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Economics has an unknown enemy in the Second Law of Thermodynamics, which says that entropy (disorder) cannot decrease in a physical process. If the net disorder is increasing, then how can there be net growth in wealth? Net growth in wealth is possible only with a net increase in order. Conversely, if net order in nature is not increasing, then net growth in wealth is impossible. There can still be economic growth for some time if we keep taking nature’s wealth and converting it into a human property. But if we run out of natural resources, by the continuous destruction of nature’s wealth due to entropy increases, then the economy must also undergo rapid decline. This post discusses the relationships between entropy and economics and shows why sustainable economic growth is possible only by redefining the term “economic growth” as improving the quality rather than increasing the quantity of production and consumption.

Entropy and Economy Relationship

Entropic Order and Economic Price

The second law of thermodynamics says: Even when we produce some order in one place, we are returning greater disorder somewhere else, such that net disorder constantly grows. As disorder grows, energy becomes less useful (i.e., energy cannot be converted to work).

We can restate this idea in economic terms: Over time, useful energy becomes scarce. Demand and supply models of determining prices dictate that what is scarce must be priced higher. So, as useful energy becomes scarce, its price must rise, compensating for the decline in useful energy.

Why GDP Growth is Decline in Wealth

As a general rule, nature’s wealth is excluded from economic calculations. As nature’s resources are converted into human consumable products, they are included in the GDP. Therefore, GDP is the conversion of nature’s wealth into human production and consumption. Entropy growth implies that nature’s wealth declines faster than human production and consumption because the process of production and consumption destroys more order in nature than what we are able to consume. However, since nature’s wealth is excluded from GDP, therefore, we don’t see nature’s losses in the economic balance sheet; we just see the increase in the GDP.

Even as we have excluded the losses in natural wealth from GDP calculations, the economy depends on them. If natural resources become scarce, then GDP will rise due to price inflation, even as net wealth is declining. Therefore, GDP is not correlated to wealth because (a) GDP can be low even as natural wealth is high, and (b) GDP can be high even as natural wealth is low.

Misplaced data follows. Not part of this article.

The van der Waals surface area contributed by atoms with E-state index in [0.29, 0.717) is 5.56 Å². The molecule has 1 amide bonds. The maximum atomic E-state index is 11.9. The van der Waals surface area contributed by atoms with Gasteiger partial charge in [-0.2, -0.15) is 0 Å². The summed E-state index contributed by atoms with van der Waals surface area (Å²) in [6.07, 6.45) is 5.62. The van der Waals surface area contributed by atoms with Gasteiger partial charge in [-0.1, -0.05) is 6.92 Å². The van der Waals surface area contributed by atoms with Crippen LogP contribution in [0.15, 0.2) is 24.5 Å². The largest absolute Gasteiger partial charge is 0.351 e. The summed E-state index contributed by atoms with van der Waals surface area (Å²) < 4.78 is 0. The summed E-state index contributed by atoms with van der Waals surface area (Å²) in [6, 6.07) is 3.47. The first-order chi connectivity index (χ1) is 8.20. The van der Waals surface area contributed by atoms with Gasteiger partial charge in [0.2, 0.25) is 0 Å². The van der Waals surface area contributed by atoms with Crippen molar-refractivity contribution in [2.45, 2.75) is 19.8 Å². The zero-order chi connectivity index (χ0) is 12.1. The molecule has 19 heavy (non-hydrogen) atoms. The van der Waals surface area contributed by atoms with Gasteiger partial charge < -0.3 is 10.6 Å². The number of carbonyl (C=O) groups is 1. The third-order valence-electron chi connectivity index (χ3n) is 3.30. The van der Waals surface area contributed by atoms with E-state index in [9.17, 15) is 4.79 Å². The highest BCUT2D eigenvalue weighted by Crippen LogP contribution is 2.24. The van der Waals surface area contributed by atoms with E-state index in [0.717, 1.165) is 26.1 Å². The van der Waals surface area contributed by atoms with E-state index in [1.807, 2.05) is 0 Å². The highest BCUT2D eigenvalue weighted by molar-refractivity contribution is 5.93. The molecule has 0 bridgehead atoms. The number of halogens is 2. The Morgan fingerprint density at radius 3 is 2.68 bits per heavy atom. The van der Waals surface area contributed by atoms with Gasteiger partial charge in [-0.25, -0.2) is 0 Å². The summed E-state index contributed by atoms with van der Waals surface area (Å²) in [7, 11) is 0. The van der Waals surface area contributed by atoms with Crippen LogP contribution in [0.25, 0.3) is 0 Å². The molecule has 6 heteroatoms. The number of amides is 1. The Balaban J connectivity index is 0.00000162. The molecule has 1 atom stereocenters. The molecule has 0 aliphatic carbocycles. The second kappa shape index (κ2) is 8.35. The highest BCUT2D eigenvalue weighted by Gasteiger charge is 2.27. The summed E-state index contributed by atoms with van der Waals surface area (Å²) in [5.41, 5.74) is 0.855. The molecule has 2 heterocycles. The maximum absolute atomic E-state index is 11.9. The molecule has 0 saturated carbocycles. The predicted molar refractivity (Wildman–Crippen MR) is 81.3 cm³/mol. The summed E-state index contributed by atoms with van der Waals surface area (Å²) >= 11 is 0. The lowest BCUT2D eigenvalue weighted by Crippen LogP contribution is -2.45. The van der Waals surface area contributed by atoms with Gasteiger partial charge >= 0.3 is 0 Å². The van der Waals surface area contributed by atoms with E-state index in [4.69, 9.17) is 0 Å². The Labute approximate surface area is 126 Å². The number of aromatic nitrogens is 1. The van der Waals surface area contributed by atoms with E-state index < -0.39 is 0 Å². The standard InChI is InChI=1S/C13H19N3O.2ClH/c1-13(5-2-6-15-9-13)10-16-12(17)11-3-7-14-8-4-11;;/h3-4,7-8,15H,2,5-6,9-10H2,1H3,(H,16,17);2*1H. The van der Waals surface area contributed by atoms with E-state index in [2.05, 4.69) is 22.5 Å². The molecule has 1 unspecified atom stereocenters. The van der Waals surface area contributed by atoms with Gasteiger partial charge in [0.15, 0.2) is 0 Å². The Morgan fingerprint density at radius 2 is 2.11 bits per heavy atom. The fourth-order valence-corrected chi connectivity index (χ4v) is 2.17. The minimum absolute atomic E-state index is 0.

Due to the effects of entropy, natural resources become scarce and thus more expensive. When essential commodities become too expensive, then people don’t pay for them; they steal them. Theft increases a producer’s losses and decreases their production. The decline in production further raises the prices, which accelerates the theft. Thus, GDP goes up and down due to changing demand and supply, inflation and deflation, while net wealth is constantly declining. When net wealth declines drastically, GDP shoots up rapidly before plummeting into a crash.

Economics seems very confusing because we focus on GDP increase rather than wealth decline. The second law of thermodynamics makes this very evident: Even if GDP is increasing, wealth is constantly declining. Then, when GDP is decreasing, wealth decline may be slower.

Economics Discounts the Effects of Entropy

To put this in a concrete example, let’s consider oil, which is still under the ground. We take out the oil, burn it in cars, and the economy grows. But the cost of this burning—according to the Second Law of Thermodynamics—is that net disorder increases; we can call that pollution. Undoing that pollution has a greater cost than the benefit of burning oil. If we consider the ecosystem, then the net order is decreasing which means that there is a net decrease in wealth. However, if we focus only on the benefits from burning oil, then we can see the increase in the GDP despite a decline in wealth because the benefits are known but costs are hidden.

Over time, as oil becomes scarce, its prices will rise faster than a decline in oil production, if there are no alternative energy sources. That is not economic growth, but inflation in prices. When oil prices rise, then the price of every commodity rises, which makes employers increase people’s salaries. That devalues a currency and it makes the oil producer further increase their prices, which further increases the costs of all commodities, leading to an increase in salaries. In purely monetary terms, the GDP is growing rapidly, while consumption is constant or declining.

Of course, in practice, this will not happen because people will shift to alternative energy sources. But whatever you shift to, also involves the Second Law of Thermodynamics. That alternative energy also becomes scarce over time, and the prices rise faster than scarcity. The informed economists will discount the effects of inflation, and speak only about net growth in the GDP. But all ‘net growth’ calculations discount the losses due to entropy increase because the economist is not equipped to measure all the disorder being created due to consumption.

Entropy Ultimately Destroys Humanity

Things reach a point where we run out of resources. Then, the economy deflates, prices crash, and people die due to scarcity of resources. Their death slows the rate of decline of humanity in the short run, but because entropy is increasing constantly, eventually all life is extinguished.

If people like Elon Musk are to be believed, then humanity on earth has already reached that tipping point where its extinction is inevitable, and to preserve human civilization, some people should move to Mars. Of course, only a few people—who can afford interplanetary space travel—can move to Mars. The rest will be left behind to die. The humanity that moves to Mars will create a new civilization, restart the economy and grow until it runs out of resources on Mars. But since there are so many planets, we can keep moving from one planet to another, each time leaving behind most people to die, while a few people repopulate a new planet.